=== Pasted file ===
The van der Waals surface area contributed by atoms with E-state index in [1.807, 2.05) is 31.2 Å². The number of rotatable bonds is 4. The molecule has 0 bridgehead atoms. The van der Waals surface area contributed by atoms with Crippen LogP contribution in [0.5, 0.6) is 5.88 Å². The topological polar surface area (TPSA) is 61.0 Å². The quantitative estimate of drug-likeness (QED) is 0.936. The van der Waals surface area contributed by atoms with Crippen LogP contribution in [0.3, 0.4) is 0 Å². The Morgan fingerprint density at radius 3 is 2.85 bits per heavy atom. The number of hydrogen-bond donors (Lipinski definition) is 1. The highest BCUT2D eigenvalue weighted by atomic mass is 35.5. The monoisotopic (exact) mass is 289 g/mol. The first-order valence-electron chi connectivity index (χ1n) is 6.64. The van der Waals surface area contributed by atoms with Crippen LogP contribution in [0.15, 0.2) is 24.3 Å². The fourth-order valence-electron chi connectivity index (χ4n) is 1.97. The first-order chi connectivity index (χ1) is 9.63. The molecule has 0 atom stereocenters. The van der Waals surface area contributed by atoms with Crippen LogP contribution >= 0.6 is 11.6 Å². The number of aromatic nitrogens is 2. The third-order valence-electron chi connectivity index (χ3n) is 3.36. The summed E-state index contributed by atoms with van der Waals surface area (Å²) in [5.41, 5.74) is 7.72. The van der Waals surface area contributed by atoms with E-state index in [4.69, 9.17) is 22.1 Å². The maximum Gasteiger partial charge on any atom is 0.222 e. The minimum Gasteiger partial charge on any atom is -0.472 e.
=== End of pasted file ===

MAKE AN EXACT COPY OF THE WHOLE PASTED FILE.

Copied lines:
The van der Waals surface area contributed by atoms with E-state index in [1.807, 2.05) is 31.2 Å². The number of rotatable bonds is 4. The molecule has 0 bridgehead atoms. The van der Waals surface area contributed by atoms with Crippen LogP contribution in [0.5, 0.6) is 5.88 Å². The topological polar surface area (TPSA) is 61.0 Å². The quantitative estimate of drug-likeness (QED) is 0.936. The van der Waals surface area contributed by atoms with Crippen LogP contribution in [0.3, 0.4) is 0 Å². The Morgan fingerprint density at radius 3 is 2.85 bits per heavy atom. The number of hydrogen-bond donors (Lipinski definition) is 1. The highest BCUT2D eigenvalue weighted by atomic mass is 35.5. The monoisotopic (exact) mass is 289 g/mol. The first-order valence-electron chi connectivity index (χ1n) is 6.64. The van der Waals surface area contributed by atoms with Crippen LogP contribution in [0.15, 0.2) is 24.3 Å². The fourth-order valence-electron chi connectivity index (χ4n) is 1.97. The first-order chi connectivity index (χ1) is 9.63. The molecule has 0 atom stereocenters. The van der Waals surface area contributed by atoms with Crippen LogP contribution >= 0.6 is 11.6 Å². The number of aromatic nitrogens is 2. The third-order valence-electron chi connectivity index (χ3n) is 3.36. The summed E-state index contributed by atoms with van der Waals surface area (Å²) in [5.41, 5.74) is 7.72. The van der Waals surface area contributed by atoms with E-state index in [4.69, 9.17) is 22.1 Å². The maximum Gasteiger partial charge on any atom is 0.222 e. The minimum Gasteiger partial charge on any atom is -0.472 e.